As college students, we tend to think of investing as something we might do when we get older or maybe you have never thought of it at all. For many of us investing can be an intimidating foreign process. Not waiting to invest can have its benefits like have extra money for buying a house or paying back student loans.
Security- bond or stock certificates
Bond- an interest-bearing certificate of public or private indebtedness
Stock- The ownership element in a corporation divided to give the owners an interest and usually voting power.
Mutual fund- an investment company that invests money of its shareholders in a usually diversified group of securities of other corporations.
Stockholder- one who owns corporate stock.
Stock Exchange- a place where the buying and selling of securities is conducted.
Stock Broker- One who executes orders to buy and sell securities.
Investorguide.com has a “University” where people can learn how to invest. “The idea behind investing is that money is put to use in such a way that it is likely to turn into more money. This could happen because someone is willing to pay interest to use the money or because the value of whatever security the money was used to buy increases during the period of ownership. Destinations for invested money include savings accounts, stocks, bonds, mutual funds and numerous other investment options,” the website says.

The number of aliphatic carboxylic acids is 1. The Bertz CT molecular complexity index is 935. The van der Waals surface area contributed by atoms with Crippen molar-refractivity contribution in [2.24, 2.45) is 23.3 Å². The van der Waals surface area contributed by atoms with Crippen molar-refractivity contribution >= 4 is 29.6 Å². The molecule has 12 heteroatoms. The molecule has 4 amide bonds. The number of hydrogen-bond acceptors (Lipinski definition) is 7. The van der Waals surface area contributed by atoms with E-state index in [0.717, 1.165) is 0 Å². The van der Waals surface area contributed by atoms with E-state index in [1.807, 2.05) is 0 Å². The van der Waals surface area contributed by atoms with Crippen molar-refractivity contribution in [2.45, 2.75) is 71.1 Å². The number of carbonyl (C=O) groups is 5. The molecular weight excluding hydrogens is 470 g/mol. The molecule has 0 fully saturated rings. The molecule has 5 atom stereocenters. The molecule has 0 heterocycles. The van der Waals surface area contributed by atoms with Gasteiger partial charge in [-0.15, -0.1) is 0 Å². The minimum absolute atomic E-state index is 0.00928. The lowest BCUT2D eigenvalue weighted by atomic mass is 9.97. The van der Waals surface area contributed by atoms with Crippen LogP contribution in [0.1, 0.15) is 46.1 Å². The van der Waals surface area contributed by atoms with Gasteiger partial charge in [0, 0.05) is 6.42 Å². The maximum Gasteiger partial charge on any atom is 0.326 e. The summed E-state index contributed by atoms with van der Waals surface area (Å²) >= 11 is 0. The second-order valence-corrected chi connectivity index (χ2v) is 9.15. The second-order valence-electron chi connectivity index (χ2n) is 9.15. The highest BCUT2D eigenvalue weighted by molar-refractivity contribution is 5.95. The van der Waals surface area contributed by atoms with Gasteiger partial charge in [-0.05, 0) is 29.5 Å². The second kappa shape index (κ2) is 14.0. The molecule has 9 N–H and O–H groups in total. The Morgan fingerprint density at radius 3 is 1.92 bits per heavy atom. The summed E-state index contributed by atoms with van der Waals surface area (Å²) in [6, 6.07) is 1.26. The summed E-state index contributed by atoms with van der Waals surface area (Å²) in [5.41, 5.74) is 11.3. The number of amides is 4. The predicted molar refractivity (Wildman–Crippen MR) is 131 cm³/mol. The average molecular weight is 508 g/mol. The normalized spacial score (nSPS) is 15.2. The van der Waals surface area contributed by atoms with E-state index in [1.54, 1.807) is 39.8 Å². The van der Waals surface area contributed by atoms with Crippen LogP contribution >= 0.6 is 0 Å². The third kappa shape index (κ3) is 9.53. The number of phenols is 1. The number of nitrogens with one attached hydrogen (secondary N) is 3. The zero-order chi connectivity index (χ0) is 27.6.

Contacting a stockbroker or trying Internet sites such as www.choosetosave.org can get you started in investing. Many stockbrokers offer free consultations. Generally, you should come the consultation with questions and have an idea about what you want to invest in and how much you want to invest. It is important to set goals ahead of time. Another good idea is to look around your job or neighborhood for investment clubs or maybe consider starting one of your own.
For new investors the key is to start small. Do plenty of research. If you are interested in stocks, make sure you have checked out the stock market for a couple of weeks. Do some investigating in companies you are interested in. In his book "Five Minute Investing," Braden Glett said, “You can never err by giving yourself time to learn something before plunging headlong into it. It’s a fairly safe bet that if you don’t feel like you know what you are doing, then you are probably right and would be well advised to start on the conservative end of the scale.”
“I took an econ class in high school. We learned about investing but when it comes to real money, I would never do it,” said Janell Wright a junior at FloridaA&MUniversity.
Another Fellow FAMU student Marcus Urial was equally apprehensive, “I don’t know anything about investing,” he said, “It’s not something you see black people doing.”
In fact, many students polled felt that investing was not a typical activity in the black community. While no studies were found to see if this widely held belief is true; do not let it stop you from investing.
The stock market is a gamble. If you are confused or do not know what your next move should be, get help. Remember, this is your money and your future.